This page provides some technical information and guidelines about using our products for network administrators, server admins, and web hosts. By following these guidelines, you’ll help ensure that our shared user base has the best experience!
The following range needs to be fully whitelisted:
From Address To Address 184.108.40.206 220.127.116.11 CIDR Notation For WordFence use this 192.0.[64-127].[1-254]
In order for a blog or forum to use Akismet to check spam, it needs to be able to make outgoing TCP connections to servers at Akismet.com. If your network normally blocks outgoing connections from your public web servers, you’ll need to add a firewall rule permitting connections to Akismet.
If your security filters allow exceptions based on hostnames, you should permit connections on port 80 to:
Most Akismet API calls will be made to a host name of the form
api_key.rest.akismet.com, where api_key is an alphanumeric string that is different for each web site owner.
18.104.22.168 22.214.171.124 126.96.36.199 188.8.131.52 184.108.40.206
All API calls are made on port 80 by default. If you are creating IP-based rules, it’s important that you allow connections to all of the listed IP addresses.
Important: these IP addresses are current as of 2016-01-27, but are subject to change.
Akismet Specific System Requirements
Akismet is a spam filtering service. It’s most commonly used with WordPress, but is often used with other blog platforms, forum applications, contact forms and similar web apps. It’s a centralized service, so TCP connectivity to servers at Akismet.com is required for it to work.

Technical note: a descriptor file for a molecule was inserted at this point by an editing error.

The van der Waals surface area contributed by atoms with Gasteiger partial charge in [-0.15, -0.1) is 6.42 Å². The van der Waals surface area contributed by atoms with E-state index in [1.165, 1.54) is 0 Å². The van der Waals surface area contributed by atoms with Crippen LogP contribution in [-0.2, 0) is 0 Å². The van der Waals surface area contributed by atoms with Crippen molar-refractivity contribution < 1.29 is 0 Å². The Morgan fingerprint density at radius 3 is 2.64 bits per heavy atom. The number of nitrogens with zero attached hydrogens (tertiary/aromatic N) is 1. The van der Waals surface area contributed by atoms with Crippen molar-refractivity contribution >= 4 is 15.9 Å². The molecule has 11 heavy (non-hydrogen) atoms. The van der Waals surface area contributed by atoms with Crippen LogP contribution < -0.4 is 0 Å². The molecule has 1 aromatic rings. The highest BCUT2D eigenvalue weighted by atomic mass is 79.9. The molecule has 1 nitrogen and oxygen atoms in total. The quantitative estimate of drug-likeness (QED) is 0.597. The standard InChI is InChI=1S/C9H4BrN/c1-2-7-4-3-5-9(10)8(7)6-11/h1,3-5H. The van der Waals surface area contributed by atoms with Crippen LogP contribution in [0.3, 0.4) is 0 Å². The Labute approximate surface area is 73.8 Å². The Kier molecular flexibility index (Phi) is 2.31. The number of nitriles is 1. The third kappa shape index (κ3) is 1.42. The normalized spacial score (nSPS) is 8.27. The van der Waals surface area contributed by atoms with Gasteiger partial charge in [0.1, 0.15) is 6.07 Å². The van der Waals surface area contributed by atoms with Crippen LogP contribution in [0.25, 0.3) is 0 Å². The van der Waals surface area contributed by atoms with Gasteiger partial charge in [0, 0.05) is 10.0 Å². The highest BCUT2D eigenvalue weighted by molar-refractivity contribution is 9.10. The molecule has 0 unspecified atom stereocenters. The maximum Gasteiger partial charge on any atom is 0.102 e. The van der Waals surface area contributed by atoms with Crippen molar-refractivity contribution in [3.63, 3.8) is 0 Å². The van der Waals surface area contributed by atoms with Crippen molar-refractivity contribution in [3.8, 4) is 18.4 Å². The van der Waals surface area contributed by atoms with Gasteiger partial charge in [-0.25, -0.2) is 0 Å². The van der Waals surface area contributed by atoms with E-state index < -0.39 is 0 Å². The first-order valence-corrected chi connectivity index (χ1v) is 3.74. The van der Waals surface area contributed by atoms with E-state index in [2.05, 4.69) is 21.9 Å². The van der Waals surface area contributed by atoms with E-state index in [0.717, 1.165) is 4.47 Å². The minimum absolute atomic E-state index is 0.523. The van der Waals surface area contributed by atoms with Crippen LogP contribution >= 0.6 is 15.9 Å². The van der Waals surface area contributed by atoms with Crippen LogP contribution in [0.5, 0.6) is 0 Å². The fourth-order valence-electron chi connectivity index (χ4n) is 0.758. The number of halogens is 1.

System requirements for the WordPress plugin are the same as for WordPress, plus:
gethostbynamelfunctions must not be disabled (they are enabled by default in PHP)
- TCP connectivity to akismet.com
System requirements for other Akismet plugins and implementations vary, but TCP connectivity is always required.
Here are helpful Jetpack troubleshooting links particularly relevant for hosting providers:
- Debug a site – https://jetpack.com/support/debug
- Error messages deciphered – https://jetpack.com/faq-errors
- Troubleshooting tips – https://jetpack.com/faq-troubleshoot
- Known issues – https://jetpack.com/faq-issues
- Common WordPress errors – https://codex.wordpress.org/Common_WordPress_Errors
- Support docs – https://jetpack.com/support
- Help forums – https://wordpress.org/support/plugin/jetpack
Download a printable .pdf of these Jetpack links.
Jetpack Specific System Requirements
Read more about Jetpack’s Server Requirements. Don’t worry—it is virtually the same as what WordPress expects.
Whitelist all communications between WordPress.com and Jetpack
Jetpack, much like other plugins, services, and apps like the mobile apps, relies on the XML-RPC file to communicate with WordPress.com.
If you’d prefer to use a whitelist, you’ll need to whitelist those IP ranges:
- 220.127.116.11-18.104.22.168 (in CIDR notation 22.214.171.124/20)
- 126.96.36.199-188.8.131.52 (in CIDR notation 184.108.40.206/20)
- 220.127.116.11-18.104.22.168 (in CIDR notation 22.214.171.124/20)
Important: these IP addresses are current as of 2018-05-28, but are subject to change. If you are writing IP-based firewall rules, you’ll need to update those rules any time the addresses change.